1 Super Cheap Dividend Stock (With a 6.9% Yield) I Will Buy Without Second Guessing

In a bear market, you tend to doubt your investments. But here is a dividend stock you can buy without second guessing.

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To err is human. But lacking confidence over whether you made the right decision can create anxiety and insecurity. Fortunately, I am 100% positive about Enbridge (TSX:ENB) and will buy the stock anytime without second guessing. The company’s dividend growth rate has slowed to around 3% since the pandemic, against the 28-year average of 10%. But slower dividend growth doesn’t mean the company is losing its charm. 

A stock to buy without second guessing

Enbridge achieved the status of dividend aristocrat for its 69-year history of paying regular dividends and growing them for the last 28 years. It reported windfall gains in 2022 due to the global energy crisis. Its distributable cash flow (DCF) surged 9.3% to $5.42 per share as oil prices peaked during the supply chain disruption from the Russia-Ukraine war. 

Despite record gains, Enbridge increased its dividend per share by 3.2% to an estimated $3.55 in 2023. The company’s dividend policy is to pay out 60–70% of its previous year’s DCF to shareholders. Going by its policy, the pipeline major and natural gas utility distributed 65% of its 2022 DCF. Had it distributed 70% DCF, the dividend per share would have increased to 10.3% to $3.79. 

Enbridge’s 60–70% payout ratio is part of its low-risk business model that helps the company maintain its dividends and even grow them amid macroeconomic uncertainty. Let’s see how. 

Enbridge’s low-risk business model 

The financial market is volatile and sensitive to macro events like inflation and interest rates. Higher interest rates have increased debt servicing costs, and inflation has increased the operating expense of several companies. As a pipeline operator, Enbridge is also a capital-intensive company and has significant debt on its balance sheet. It funds projects through equity and debt, and once operational, the project pays for itself.  

The DCF is the cash flow left after setting aside money for capital spending. About 30–40% of the DCF (not paid to shareholders) is used for organic growth, mergers and acquisitions (M&A), debt repayment, and share buybacks. 

While growth and M&A can help Enbridge increase revenue, share buybacks can reduce share count, enabling it to maintain the dividend per share. The company maintains a debt-to-EBITDA ratio in the 4.5x to 5.0x range, with the 2022 ratio at 4.7x. It means Enbridge’s debt is 4.7 times its annual operating profit. These ranges prevent Enbridge from acting aggressively in a bull market while making hay for the bear market. 

Behind Enbridge stock’s 3% dividend growth rate

In 2022, Enbridge’s operating and interest expenses increased by 22.6% and 19.7%, respectively, which was partially offset by a 13% increase in revenue. As you can see in the table below, Enbridge’s net profit more than halved, but the company grew its dividend as that depends on cash flows.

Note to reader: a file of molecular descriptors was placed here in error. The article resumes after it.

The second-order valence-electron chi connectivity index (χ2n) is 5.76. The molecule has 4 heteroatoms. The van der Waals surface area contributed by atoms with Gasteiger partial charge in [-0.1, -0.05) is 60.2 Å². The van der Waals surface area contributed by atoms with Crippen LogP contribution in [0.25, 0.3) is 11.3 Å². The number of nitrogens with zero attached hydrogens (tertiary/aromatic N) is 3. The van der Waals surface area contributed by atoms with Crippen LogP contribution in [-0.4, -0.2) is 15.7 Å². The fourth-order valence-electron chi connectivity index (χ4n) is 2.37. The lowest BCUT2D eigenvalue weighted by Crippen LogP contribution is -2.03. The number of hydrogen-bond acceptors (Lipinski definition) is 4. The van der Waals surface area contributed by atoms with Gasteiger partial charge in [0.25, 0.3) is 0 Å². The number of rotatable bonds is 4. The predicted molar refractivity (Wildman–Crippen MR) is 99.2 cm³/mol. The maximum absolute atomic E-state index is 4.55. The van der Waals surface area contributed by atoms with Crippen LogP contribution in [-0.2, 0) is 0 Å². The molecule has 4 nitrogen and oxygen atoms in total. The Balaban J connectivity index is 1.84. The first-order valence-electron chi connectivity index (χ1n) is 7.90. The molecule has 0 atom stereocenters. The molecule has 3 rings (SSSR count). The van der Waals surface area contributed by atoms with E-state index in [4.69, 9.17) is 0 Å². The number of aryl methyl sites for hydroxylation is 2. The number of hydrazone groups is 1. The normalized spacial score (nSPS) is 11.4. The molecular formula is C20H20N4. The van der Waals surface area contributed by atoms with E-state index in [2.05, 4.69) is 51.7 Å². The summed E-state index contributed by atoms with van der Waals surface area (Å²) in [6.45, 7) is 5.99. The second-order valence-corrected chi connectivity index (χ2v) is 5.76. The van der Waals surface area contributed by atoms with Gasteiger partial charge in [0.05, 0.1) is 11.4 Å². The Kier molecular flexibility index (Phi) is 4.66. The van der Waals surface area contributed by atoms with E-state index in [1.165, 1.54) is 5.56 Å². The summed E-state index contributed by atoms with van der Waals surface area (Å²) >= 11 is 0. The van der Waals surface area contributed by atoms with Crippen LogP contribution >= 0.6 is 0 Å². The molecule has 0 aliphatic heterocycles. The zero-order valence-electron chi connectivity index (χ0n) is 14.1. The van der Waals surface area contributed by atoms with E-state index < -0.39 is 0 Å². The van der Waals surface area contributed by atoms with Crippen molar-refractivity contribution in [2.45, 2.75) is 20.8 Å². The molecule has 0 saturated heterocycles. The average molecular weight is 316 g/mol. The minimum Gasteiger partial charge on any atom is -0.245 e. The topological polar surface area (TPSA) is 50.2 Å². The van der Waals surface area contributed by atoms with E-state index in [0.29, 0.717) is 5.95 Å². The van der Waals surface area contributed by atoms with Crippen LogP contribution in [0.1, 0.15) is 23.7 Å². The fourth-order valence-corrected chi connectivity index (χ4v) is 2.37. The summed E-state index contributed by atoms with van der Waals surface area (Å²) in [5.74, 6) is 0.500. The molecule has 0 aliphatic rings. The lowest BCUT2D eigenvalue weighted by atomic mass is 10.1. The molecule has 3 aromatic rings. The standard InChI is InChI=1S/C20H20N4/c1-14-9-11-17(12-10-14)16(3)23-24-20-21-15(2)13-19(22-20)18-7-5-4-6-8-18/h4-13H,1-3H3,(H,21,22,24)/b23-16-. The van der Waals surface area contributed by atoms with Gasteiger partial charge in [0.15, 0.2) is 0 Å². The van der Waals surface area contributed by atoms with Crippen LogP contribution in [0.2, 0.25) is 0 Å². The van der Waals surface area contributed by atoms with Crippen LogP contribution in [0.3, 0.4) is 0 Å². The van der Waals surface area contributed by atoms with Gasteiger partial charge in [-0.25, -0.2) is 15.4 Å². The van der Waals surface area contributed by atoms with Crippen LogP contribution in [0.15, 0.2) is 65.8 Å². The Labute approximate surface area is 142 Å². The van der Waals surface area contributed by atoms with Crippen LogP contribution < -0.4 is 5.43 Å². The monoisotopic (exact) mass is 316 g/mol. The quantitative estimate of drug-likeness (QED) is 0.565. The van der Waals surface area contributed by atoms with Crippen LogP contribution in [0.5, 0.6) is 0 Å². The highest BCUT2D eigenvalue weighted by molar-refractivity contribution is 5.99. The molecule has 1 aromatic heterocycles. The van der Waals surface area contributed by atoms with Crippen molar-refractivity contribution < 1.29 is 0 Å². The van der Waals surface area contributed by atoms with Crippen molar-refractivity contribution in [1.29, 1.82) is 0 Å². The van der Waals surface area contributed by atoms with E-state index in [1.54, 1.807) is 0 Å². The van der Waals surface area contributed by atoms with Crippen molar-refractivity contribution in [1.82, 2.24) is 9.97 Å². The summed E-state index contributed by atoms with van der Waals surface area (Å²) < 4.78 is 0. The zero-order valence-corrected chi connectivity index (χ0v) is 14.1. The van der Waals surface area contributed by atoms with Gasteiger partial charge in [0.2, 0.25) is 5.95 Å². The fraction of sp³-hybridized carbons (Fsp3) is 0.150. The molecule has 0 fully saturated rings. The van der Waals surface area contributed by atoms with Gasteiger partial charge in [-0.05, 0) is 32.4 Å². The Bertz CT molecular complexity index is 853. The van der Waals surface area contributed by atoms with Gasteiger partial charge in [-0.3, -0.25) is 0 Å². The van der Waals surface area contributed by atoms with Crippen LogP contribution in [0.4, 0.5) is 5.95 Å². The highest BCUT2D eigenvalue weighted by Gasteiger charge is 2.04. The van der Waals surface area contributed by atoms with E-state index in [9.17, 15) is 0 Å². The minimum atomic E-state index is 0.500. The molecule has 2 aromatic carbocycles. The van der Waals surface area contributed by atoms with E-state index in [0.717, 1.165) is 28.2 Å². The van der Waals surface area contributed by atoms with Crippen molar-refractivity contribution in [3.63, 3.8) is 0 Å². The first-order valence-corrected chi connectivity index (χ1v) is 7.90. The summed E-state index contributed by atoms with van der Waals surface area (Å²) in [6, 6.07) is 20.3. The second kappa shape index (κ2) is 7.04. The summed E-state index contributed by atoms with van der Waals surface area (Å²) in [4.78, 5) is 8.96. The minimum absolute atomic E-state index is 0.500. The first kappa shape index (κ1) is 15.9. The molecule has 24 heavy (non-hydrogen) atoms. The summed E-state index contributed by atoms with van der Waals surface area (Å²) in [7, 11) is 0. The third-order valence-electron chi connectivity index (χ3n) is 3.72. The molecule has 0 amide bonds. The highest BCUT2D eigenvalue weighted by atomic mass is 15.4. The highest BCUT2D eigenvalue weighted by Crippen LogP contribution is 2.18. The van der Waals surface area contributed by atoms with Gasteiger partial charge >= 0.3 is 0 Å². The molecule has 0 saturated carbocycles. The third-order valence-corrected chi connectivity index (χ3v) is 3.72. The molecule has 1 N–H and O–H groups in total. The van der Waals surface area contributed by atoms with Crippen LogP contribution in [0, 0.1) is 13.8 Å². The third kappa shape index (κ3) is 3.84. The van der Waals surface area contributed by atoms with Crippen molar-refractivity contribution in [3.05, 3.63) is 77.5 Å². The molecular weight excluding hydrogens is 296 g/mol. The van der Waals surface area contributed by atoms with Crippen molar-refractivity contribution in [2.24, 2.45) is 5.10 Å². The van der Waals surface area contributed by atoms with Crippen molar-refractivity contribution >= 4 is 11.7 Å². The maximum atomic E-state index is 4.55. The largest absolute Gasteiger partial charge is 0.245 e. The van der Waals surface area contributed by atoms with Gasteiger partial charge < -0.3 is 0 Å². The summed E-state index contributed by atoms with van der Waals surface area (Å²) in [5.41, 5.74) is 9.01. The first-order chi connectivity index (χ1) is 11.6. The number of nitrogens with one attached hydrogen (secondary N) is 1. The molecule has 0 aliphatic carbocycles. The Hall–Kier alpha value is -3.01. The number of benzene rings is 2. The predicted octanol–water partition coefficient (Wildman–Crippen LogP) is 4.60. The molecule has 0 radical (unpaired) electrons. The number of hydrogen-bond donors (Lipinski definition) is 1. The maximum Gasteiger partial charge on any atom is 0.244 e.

Enbridge (Figures in Billion)202220212020
Operating Expenses$48,131$39,266$31,130
Interest Expense-$3,179-$2,655-$2,790
Net Income$2,589$5,816$2,983
Enbridge’s 2020-2022 fundamentals

The lower profit margin hints that the company is using a conservative approach for 2023. Inflation will likely ease this year, but the interest rate would remain elevated. The company probably wants to maintain its floating rate debt at ~10% to keep interest expenses in check. Thus, it is funding $5–$6 billion through an equity self-financing model.

Outlook for 2023 and beyond 

Enbridge’s $4 billion capital spending entered into service in 2022, and $8 billion is expected to enter into service between 2026 and 2028. As more projects come online, cash flows and revenue will increase. An easing of inflation could reduce its operating expenses. 

Two back-to-back macro events (the 2020 pandemic and 2023 recession) forced several companies to slash dividends or stall dividend growth. Enbridge slowed its dividend growth. The last time it had single-digit dividend growth was during the 2007–2008 Financial Crisis. It returned to double-digit dividend growth in 2009 as the economy recovered. 

Enbridge’s low-risk business model and cautious approach to capital spending make it a stock to buy without second guessing. The stock has slipped 8% from its January high, inflating its dividend yield to 6.9%. It is a good time to lock in a higher and growing dividend. 

This article represents the opinion of the writer, who may disagree with the “official” recommendation position of a Motley Fool premium service or advisor. We’re Motley! Questioning an investing thesis — even one of our own — helps us all think critically about investing and make decisions that help us become smarter, happier, and richer, so we sometimes publish articles that may not be in line with recommendations, rankings or other content.

Fool contributor Puja Tayal has no position in any of the stocks mentioned. The Motley Fool recommends Enbridge. The Motley Fool has a disclosure policy.

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